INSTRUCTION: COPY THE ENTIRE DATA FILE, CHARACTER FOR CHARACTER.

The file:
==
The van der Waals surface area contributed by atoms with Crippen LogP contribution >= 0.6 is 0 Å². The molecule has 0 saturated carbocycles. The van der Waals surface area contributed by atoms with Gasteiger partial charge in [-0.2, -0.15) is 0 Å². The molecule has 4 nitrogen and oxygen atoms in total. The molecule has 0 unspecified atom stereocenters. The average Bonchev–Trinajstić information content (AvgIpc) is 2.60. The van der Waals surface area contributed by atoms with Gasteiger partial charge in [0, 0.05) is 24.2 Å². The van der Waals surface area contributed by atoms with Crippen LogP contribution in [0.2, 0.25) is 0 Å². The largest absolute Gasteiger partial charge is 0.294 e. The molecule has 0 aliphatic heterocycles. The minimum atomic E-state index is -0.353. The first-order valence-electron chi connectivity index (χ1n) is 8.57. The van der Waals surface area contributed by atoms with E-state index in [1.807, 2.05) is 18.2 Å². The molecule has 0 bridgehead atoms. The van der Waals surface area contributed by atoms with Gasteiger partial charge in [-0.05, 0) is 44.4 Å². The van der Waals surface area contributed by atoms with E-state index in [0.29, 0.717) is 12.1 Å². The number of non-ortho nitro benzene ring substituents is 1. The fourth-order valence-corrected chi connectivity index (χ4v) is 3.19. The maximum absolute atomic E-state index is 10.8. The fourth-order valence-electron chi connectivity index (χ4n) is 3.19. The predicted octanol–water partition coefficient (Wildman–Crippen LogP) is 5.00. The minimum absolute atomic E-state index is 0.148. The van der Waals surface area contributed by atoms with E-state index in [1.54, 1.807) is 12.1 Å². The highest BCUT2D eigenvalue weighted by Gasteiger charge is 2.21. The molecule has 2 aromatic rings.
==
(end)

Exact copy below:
The van der Waals surface area contributed by atoms with Crippen LogP contribution >= 0.6 is 0 Å². The molecule has 0 saturated carbocycles. The van der Waals surface area contributed by atoms with Gasteiger partial charge in [-0.2, -0.15) is 0 Å². The molecule has 4 nitrogen and oxygen atoms in total. The molecule has 0 unspecified atom stereocenters. The average Bonchev–Trinajstić information content (AvgIpc) is 2.60. The van der Waals surface area contributed by atoms with Gasteiger partial charge in [0, 0.05) is 24.2 Å². The van der Waals surface area contributed by atoms with Crippen LogP contribution in [0.2, 0.25) is 0 Å². The largest absolute Gasteiger partial charge is 0.294 e. The molecule has 0 aliphatic heterocycles. The minimum atomic E-state index is -0.353. The first-order valence-electron chi connectivity index (χ1n) is 8.57. The van der Waals surface area contributed by atoms with E-state index in [1.807, 2.05) is 18.2 Å². The molecule has 0 bridgehead atoms. The van der Waals surface area contributed by atoms with Gasteiger partial charge in [-0.05, 0) is 44.4 Å². The van der Waals surface area contributed by atoms with E-state index in [0.29, 0.717) is 12.1 Å². The number of non-ortho nitro benzene ring substituents is 1. The fourth-order valence-corrected chi connectivity index (χ4v) is 3.19. The maximum absolute atomic E-state index is 10.8. The fourth-order valence-electron chi connectivity index (χ4n) is 3.19. The predicted octanol–water partition coefficient (Wildman–Crippen LogP) is 5.00. The minimum absolute atomic E-state index is 0.148. The van der Waals surface area contributed by atoms with E-state index in [1.54, 1.807) is 12.1 Å². The highest BCUT2D eigenvalue weighted by Gasteiger charge is 2.21. The molecule has 2 aromatic rings.